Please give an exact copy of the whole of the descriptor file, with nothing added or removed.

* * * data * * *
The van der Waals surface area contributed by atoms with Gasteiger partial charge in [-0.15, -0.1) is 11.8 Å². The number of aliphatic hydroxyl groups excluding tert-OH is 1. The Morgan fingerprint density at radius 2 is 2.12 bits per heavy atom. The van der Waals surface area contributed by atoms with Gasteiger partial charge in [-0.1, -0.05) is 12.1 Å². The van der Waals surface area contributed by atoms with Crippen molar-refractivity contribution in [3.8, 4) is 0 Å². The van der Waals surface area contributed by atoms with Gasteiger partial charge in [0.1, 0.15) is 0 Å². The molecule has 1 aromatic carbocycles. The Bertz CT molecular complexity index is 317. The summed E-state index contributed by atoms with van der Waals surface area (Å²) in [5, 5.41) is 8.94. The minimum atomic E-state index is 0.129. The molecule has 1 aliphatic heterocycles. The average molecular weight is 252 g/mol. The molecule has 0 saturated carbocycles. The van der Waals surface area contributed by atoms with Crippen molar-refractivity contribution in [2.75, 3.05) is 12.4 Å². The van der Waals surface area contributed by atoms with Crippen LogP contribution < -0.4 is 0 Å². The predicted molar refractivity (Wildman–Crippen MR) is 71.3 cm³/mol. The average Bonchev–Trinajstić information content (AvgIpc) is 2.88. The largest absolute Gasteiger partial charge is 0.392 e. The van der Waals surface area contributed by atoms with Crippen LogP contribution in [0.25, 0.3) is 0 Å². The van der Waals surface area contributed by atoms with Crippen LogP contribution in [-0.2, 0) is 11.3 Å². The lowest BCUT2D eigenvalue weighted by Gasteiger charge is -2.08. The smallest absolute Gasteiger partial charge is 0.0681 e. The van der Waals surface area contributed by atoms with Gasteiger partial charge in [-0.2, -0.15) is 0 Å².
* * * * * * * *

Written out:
The van der Waals surface area contributed by atoms with Gasteiger partial charge in [-0.15, -0.1) is 11.8 Å². The number of aliphatic hydroxyl groups excluding tert-OH is 1. The Morgan fingerprint density at radius 2 is 2.12 bits per heavy atom. The van der Waals surface area contributed by atoms with Gasteiger partial charge in [-0.1, -0.05) is 12.1 Å². The van der Waals surface area contributed by atoms with Crippen molar-refractivity contribution in [3.8, 4) is 0 Å². The van der Waals surface area contributed by atoms with Gasteiger partial charge in [0.1, 0.15) is 0 Å². The molecule has 1 aromatic carbocycles. The Bertz CT molecular complexity index is 317. The summed E-state index contributed by atoms with van der Waals surface area (Å²) in [5, 5.41) is 8.94. The minimum atomic E-state index is 0.129. The molecule has 1 aliphatic heterocycles. The average molecular weight is 252 g/mol. The molecule has 0 saturated carbocycles. The van der Waals surface area contributed by atoms with Crippen molar-refractivity contribution in [2.75, 3.05) is 12.4 Å². The van der Waals surface area contributed by atoms with Crippen LogP contribution < -0.4 is 0 Å². The predicted molar refractivity (Wildman–Crippen MR) is 71.3 cm³/mol. The average Bonchev–Trinajstić information content (AvgIpc) is 2.88. The largest absolute Gasteiger partial charge is 0.392 e. The van der Waals surface area contributed by atoms with Crippen LogP contribution in [0.25, 0.3) is 0 Å². The van der Waals surface area contributed by atoms with Crippen LogP contribution in [-0.2, 0) is 11.3 Å². The lowest BCUT2D eigenvalue weighted by Gasteiger charge is -2.08. The smallest absolute Gasteiger partial charge is 0.0681 e. The van der Waals surface area contributed by atoms with Gasteiger partial charge in [-0.2, -0.15) is 0 Å².